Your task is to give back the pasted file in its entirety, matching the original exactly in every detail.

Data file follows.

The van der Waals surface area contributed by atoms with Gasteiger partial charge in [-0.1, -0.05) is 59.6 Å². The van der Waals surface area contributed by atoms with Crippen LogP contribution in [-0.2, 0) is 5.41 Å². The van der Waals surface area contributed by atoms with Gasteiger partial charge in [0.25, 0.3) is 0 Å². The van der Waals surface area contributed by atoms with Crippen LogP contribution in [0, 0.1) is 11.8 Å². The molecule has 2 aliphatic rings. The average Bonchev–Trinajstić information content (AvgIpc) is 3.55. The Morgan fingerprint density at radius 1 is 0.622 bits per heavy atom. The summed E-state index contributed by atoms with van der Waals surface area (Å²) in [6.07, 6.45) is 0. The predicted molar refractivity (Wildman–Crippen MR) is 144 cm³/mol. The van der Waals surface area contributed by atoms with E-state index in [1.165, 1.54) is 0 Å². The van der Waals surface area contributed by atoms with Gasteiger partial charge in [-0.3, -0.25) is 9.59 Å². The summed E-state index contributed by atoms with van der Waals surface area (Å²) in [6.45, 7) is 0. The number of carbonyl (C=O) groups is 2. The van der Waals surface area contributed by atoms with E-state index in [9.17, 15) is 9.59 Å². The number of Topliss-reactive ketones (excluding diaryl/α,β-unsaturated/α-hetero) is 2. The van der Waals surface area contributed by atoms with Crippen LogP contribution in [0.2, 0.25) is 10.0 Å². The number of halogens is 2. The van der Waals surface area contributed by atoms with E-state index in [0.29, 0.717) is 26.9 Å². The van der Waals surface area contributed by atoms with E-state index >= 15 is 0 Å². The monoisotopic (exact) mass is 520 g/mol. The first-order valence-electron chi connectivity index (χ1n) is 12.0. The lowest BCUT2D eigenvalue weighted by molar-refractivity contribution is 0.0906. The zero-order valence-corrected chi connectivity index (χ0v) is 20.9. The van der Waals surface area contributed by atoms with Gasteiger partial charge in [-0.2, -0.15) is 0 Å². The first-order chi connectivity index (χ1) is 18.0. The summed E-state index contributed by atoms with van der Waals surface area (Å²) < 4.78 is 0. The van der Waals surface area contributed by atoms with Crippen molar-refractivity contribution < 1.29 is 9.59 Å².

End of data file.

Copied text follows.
The van der Waals surface area contributed by atoms with Gasteiger partial charge in [-0.1, -0.05) is 59.6 Å². The van der Waals surface area contributed by atoms with Crippen LogP contribution in [-0.2, 0) is 5.41 Å². The van der Waals surface area contributed by atoms with Gasteiger partial charge in [0.25, 0.3) is 0 Å². The van der Waals surface area contributed by atoms with Crippen LogP contribution in [0, 0.1) is 11.8 Å². The molecule has 2 aliphatic rings. The average Bonchev–Trinajstić information content (AvgIpc) is 3.55. The Morgan fingerprint density at radius 1 is 0.622 bits per heavy atom. The summed E-state index contributed by atoms with van der Waals surface area (Å²) in [6.07, 6.45) is 0. The predicted molar refractivity (Wildman–Crippen MR) is 144 cm³/mol. The van der Waals surface area contributed by atoms with E-state index in [1.165, 1.54) is 0 Å². The van der Waals surface area contributed by atoms with Gasteiger partial charge in [-0.3, -0.25) is 9.59 Å². The summed E-state index contributed by atoms with van der Waals surface area (Å²) in [6.45, 7) is 0. The number of carbonyl (C=O) groups is 2. The van der Waals surface area contributed by atoms with E-state index in [9.17, 15) is 9.59 Å². The number of Topliss-reactive ketones (excluding diaryl/α,β-unsaturated/α-hetero) is 2. The van der Waals surface area contributed by atoms with Crippen LogP contribution in [0.2, 0.25) is 10.0 Å². The number of halogens is 2. The van der Waals surface area contributed by atoms with E-state index in [0.29, 0.717) is 26.9 Å². The van der Waals surface area contributed by atoms with E-state index >= 15 is 0 Å². The monoisotopic (exact) mass is 520 g/mol. The first-order valence-electron chi connectivity index (χ1n) is 12.0. The lowest BCUT2D eigenvalue weighted by molar-refractivity contribution is 0.0906. The zero-order valence-corrected chi connectivity index (χ0v) is 20.9. The van der Waals surface area contributed by atoms with Gasteiger partial charge in [-0.2, -0.15) is 0 Å². The first-order chi connectivity index (χ1) is 18.0. The summed E-state index contributed by atoms with van der Waals surface area (Å²) < 4.78 is 0. The van der Waals surface area contributed by atoms with Crippen molar-refractivity contribution < 1.29 is 9.59 Å².